Reporter takes CDC battery of tests being offered
by Alan Reed
Aug 29, 2007 | 0 0 comments | 2 2 recommendations | email to a friend | print
Lisa Rogers models her “paper pajamas,” complete with fashionable masking tape after a visit to body measurements.  The paper clothing provides comfort and easy access to NHANES test personnel as they conduct their examinations.
Lisa Rogers models her “paper pajamas,” complete with fashionable masking tape after a visit to body measurements. The paper clothing provides comfort and easy access to NHANES test personnel as they conduct their examinations.
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To better understand the experience of a surveyed volunteer at the United States Center for Disease Control’s National Health and Nutritional Examination survey, I volunteered to undergo tests during their dry run and open house.

The night before, I was told to fast after midnight to give a true reading of the levels of different substances in my blood. I am not much of a breakfast eater, so I did not mind that condition of the test. Study Manager Jacque DeMatteis said that volunteers with afternoon testing sessions are not asked to fast all morning.

At 8:30 a.m., I arrived at the four trailers in the parking lot of the old Main Street school bus garage. The staff welcomed me, and confirmed my appointment before issuing me an identification bracelet with my name and a bar code. The ID bracelet reminded me of the kind worn in hospitals. Test personnel scanned my bar code before every test performed.

I recognized a few people in the waiting room. Cadiz Mayor Lyn Bailey and his wife Teresa joined City Administrator Lisa Rogers and four other volunteers to await their many tests of the morning. Judge/Executive Stan Humphries and School Superintendent Tim McGinnis toured the facility, discussing operations with the personnel there.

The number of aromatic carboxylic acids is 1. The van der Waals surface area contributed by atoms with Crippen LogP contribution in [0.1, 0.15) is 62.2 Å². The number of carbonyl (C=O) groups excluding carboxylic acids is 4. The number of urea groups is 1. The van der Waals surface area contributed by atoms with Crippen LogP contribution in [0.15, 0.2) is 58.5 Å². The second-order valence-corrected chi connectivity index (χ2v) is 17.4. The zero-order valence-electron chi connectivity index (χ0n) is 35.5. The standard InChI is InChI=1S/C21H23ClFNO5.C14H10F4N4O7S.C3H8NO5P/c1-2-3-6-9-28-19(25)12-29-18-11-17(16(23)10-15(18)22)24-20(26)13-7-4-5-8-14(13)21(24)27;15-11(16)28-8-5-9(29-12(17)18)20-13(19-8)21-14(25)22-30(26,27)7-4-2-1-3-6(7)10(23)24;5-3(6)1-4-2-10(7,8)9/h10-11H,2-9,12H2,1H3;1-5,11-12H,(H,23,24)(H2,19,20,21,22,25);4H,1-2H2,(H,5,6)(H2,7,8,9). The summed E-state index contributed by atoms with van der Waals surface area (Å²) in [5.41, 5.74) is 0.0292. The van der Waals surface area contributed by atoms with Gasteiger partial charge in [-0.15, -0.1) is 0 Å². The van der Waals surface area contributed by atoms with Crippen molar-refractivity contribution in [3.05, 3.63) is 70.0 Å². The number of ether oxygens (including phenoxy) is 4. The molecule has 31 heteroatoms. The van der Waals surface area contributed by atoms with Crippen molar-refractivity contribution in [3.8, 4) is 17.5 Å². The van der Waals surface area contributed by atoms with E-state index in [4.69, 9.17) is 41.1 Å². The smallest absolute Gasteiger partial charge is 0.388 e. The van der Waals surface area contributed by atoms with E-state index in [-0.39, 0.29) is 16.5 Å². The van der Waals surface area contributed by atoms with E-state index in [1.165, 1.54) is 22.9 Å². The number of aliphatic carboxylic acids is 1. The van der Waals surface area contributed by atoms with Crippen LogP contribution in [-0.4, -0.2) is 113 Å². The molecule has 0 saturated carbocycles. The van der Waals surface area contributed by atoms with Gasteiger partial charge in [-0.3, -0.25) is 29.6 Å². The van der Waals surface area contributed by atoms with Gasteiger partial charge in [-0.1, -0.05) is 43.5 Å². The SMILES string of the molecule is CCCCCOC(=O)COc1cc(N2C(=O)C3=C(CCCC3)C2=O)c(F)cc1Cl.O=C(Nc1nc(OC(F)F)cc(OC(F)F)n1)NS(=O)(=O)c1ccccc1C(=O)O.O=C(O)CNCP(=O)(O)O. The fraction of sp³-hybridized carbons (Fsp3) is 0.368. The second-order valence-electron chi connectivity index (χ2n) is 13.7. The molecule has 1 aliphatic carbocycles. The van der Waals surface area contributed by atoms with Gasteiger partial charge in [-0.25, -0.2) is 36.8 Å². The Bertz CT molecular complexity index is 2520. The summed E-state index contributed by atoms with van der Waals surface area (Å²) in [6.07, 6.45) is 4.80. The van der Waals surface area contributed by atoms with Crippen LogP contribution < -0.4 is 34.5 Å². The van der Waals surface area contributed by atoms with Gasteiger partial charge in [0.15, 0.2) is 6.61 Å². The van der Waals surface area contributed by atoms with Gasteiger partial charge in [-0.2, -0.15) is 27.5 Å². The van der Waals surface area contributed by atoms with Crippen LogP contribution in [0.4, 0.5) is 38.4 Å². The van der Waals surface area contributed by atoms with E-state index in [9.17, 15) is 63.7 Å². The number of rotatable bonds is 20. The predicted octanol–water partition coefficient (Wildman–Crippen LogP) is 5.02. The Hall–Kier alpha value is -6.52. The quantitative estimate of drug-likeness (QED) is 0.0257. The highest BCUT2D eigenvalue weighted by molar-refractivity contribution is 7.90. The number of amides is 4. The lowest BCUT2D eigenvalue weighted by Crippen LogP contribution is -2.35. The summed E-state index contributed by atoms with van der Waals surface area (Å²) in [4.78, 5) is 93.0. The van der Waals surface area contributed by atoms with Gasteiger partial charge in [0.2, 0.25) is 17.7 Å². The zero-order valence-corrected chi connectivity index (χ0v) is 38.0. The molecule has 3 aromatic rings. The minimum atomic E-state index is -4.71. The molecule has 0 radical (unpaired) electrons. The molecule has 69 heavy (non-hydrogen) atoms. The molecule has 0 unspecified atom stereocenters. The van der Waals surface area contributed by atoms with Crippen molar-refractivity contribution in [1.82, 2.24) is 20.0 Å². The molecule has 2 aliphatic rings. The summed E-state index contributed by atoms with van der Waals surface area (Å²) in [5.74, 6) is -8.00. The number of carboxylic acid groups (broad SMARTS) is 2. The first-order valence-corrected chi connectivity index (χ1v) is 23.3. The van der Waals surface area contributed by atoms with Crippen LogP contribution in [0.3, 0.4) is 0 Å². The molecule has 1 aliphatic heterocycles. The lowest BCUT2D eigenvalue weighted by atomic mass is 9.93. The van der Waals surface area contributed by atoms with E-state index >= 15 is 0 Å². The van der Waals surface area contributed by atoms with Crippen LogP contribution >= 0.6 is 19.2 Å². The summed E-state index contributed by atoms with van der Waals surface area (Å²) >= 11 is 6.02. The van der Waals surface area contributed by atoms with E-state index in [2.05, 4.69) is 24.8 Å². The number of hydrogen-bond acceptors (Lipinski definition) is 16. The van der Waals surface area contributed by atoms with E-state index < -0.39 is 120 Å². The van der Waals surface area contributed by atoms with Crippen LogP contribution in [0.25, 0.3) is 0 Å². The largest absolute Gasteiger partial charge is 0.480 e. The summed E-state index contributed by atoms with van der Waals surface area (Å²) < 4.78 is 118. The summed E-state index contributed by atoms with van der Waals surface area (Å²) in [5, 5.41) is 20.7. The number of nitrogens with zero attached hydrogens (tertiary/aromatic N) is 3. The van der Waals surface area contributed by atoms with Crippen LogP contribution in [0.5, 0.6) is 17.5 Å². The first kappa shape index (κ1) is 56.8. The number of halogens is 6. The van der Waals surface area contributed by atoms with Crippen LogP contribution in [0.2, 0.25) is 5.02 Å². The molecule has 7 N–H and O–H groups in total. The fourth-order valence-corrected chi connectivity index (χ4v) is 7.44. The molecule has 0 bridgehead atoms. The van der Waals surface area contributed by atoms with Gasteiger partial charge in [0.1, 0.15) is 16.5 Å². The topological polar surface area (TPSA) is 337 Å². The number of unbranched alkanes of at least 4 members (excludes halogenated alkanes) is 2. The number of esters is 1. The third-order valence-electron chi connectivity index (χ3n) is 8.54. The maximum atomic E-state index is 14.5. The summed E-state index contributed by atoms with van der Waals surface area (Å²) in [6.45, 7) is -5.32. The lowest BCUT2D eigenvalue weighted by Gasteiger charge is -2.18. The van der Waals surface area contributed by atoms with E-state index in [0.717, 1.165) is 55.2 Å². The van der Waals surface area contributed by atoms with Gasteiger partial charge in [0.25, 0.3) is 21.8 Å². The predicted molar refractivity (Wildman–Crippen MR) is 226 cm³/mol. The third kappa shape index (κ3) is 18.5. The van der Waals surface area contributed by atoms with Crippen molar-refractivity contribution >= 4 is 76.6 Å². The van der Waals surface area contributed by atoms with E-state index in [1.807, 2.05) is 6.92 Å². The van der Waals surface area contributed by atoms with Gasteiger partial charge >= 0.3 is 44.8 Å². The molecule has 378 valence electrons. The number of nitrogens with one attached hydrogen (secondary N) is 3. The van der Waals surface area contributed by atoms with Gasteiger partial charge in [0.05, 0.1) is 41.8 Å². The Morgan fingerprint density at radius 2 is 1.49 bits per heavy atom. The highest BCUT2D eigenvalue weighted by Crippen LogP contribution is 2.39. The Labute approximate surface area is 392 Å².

After check-in, I was taken to a washroom and asked to change into what I called “paper pajamas.” They were cut in a way that reminded me of hospital scrubs, but decidedly more disposable. The testers gave me a bin for my clothing, shoes and personal items, and stored it in a safe place. Being barefoot, the CDC provided me with a warm pair of socks, with something on the soles to keep from slipping about. It was comfortable, if not exactly fashionable.

The testing schedule seems to be controlled by a monitor on the wall of each room. It tells volunteers where to go and when to be there. My first test of the morning brought me to the spirometry lab to assess my breathing. The friendly tester asked several questions about my medical history, and then had me breathe at a steady rate into a meter. The trick was to exhale forcefully and steadily enough to keep a friendly looking cloud on an LCD screen between a set of lines. She said it was measuring my nitrous oxide levels.

The next test had me puffing as hard as I could into a spirometer. I guess I didn’t blow had enough, because I was asked to repeat several times. Since I was recovering from a cold, I thought I had to be huffing and puffing like the Big Bad Wolf when the battery concluded. The CDC people were nice about it, and offered me a glass of water. It helped.

The next place the magic screen told me to go was to a dietary interview. A volunteer asked me what I ate the previous day, when I ate it, and how much I ate. Several visual aids, such as measured bowls and mugs assisted me to figure out just how much I had eaten. My advice to other volunteers is to keep a list of what he or she eats, when it’s eaten and just how many of any particular item gets eaten or sipped. The interviewer counts water in her questioning, so make a note of that as well.

For the rest of this story, read this week's Cadiz Record.
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